ORLANDO, Fla. — The police chief in the city where Trayvon Martin was shot is set to permanently step down from his post after enduring strong criticism of his department's decision not to arrest George Zimmerman.
City commissioners — who previously gave Sanford Police Chief Bill Lee a vote of "no confidence" — must approve the resignation before it can formally take effect. They were set to take a vote on it Monday afternoon.
Lee had temporarily stepped aside as chief March 22 after enduring strong criticism over his department's handling of the Martin case. Police did not initially charge 28-year-old George Zimmerman, a neighborhood watch volunteer who claimed he shot the 17-year-old Martin in self-defense. Prosecutors later charged Zimmerman with second-degree murder.
"The city has experienced great turmoil in the past two months and we are hoping to stabilize the department and continue with this time of healing," said City Manager Norton Bonaparte.
Florida law gives people broad leeway to use lethal force if they believe their lives are in grave danger. The Feb. 26 shooting sparked protests nationwide, as well as debates about the laws and race. Martin was black; Zimmerman is the son of a white father and Hispanic mother.
Zimmerman was charged with second-degree murder earlier this month, 44 days after the fatal shooting. He was released from the Seminole County Jail in the middle of the night on $150,000 bail.
The neighborhood watch volunteer was wearing a brown jacket and blue jeans and carrying a paper bag as he walked out of the Seminole County jail around midnight Sunday. He was following another man and didn't look at photographers gathered outside. The two then got into a white BMW and drove away.
Zimmerman did not speak as he left the suburban Orlando jail.
His ultimate destination is being kept secret for his safety. He could leave Florida.
Martin's parents have a "heavy heart" now that Zimmerman has been released from jail, said Benjamin Crump, an attorney for the 17-year-old's parents, Tracy Martin and Sybrina Fulton.
"They hope his freedom is temporary because the pain he has caused this family is permanent," Crump said Monday.
Zimmerman fatally shot Martin inside the gated community where Zimmerman lived. Martin was unarmed and was walking back to the home of his father's fiancee when Zimmerman saw him, called 911 and began following him. A fight broke out — investigators say it is unknown who started it.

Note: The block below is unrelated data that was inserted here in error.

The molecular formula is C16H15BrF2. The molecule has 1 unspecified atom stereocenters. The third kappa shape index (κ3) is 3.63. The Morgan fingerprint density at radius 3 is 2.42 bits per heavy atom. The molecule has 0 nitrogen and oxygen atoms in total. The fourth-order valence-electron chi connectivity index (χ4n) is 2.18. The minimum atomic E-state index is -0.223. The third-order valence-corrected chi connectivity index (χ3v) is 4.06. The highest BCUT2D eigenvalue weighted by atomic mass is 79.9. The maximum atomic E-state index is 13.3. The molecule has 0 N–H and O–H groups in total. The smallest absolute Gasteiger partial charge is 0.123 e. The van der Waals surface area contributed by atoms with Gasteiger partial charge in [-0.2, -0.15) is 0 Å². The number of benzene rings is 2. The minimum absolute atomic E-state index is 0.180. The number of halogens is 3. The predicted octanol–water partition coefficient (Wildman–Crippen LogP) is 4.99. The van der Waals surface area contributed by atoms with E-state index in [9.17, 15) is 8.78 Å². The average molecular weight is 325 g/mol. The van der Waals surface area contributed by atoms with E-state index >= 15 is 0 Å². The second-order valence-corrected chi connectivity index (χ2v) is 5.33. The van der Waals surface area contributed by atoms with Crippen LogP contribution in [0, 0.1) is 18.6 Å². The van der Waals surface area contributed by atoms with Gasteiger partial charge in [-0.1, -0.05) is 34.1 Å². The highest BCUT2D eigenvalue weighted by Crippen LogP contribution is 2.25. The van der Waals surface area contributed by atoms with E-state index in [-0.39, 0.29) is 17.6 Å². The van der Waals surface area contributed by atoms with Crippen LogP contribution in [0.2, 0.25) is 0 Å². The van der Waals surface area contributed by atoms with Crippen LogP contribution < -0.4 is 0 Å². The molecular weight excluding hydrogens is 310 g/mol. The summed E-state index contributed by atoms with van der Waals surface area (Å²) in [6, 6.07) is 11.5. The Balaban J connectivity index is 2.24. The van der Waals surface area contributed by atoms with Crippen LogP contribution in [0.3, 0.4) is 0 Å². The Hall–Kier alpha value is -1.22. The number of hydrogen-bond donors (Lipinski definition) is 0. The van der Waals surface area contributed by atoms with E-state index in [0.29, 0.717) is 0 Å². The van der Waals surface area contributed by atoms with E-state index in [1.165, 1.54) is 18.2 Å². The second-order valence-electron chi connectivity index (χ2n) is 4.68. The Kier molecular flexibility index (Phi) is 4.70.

Zimmerman says Martin, who was visiting from Miami, attacked him. Zimmerman says he shot Martin in self-defense, citing Florida's "stand your ground" law, which gives broad legal protection to anyone who says they used deadly force because they feared death or great bodily harm.
Zimmerman was not charged for more than six weeks, sparking national protests led by Martin's parents, civil rights groups, and the Revs. Jesse Jackson and Al Sharpton. Martin was black; Zimmerman's father is white and his mother is from Peru.
Residents in Sanford hadn't been expecting a ruckus once Zimmerman was released.
City commissioners said they hadn't received calls from nervous residents. Protesters didn't show up outside the jail. And talk at one local coffee shop seldom focused on the case.
"It's just kind of a non-issue now," said Michele Church, a server at Mel's Family Diner. "That's pretty much all anybody in Sanford wanted, was an arrest, so it could be sorted out in the court system."
Zimmerman was fitted with an electronic device when he was released Sunday, according to a statement from the Seminole County Sheriff's Office. That would allow law enforcement to monitor him if he leaves the state.
Defense attorneys for other high-profile clients who awaited trial on bail have said Zimmerman should leave Florida and refrain from going out in public.
About a half-dozen photographers and cameramen camped outside the Sanford jail Sunday, focused on the door marked "Bonds Rooms," where other people who had been arrested and released on bail exited.
Sanford Commissioner Patty Mahany, whose district includes the neighborhood where Martin was killed, said Sunday that things had calmed down.
"I think now that people are able to see the justice system taking place, even though they understand it's going to be quite slow, people are willing to just remain calm and really we're all getting back to our daily routines," Mahany said.
Meanwhile, Martin's parents published a "Card of Thanks" in The Miami Herald obituary page Sunday. The note says Sybrina Fulton and Tracy Martin express their appreciation for all the public's support since their son's death. The notice includes a photograph of Trayvon Martin dressed in a hooded sweatshirt, similar to one he was wearing the evening he was killed.
"Words will never express how your love, support and prayers lifted our spirits and continue to give us the strength to march on," the letter says.
Associated Press photographer Brian Blanco in Sanford, Fla., contributed to this report.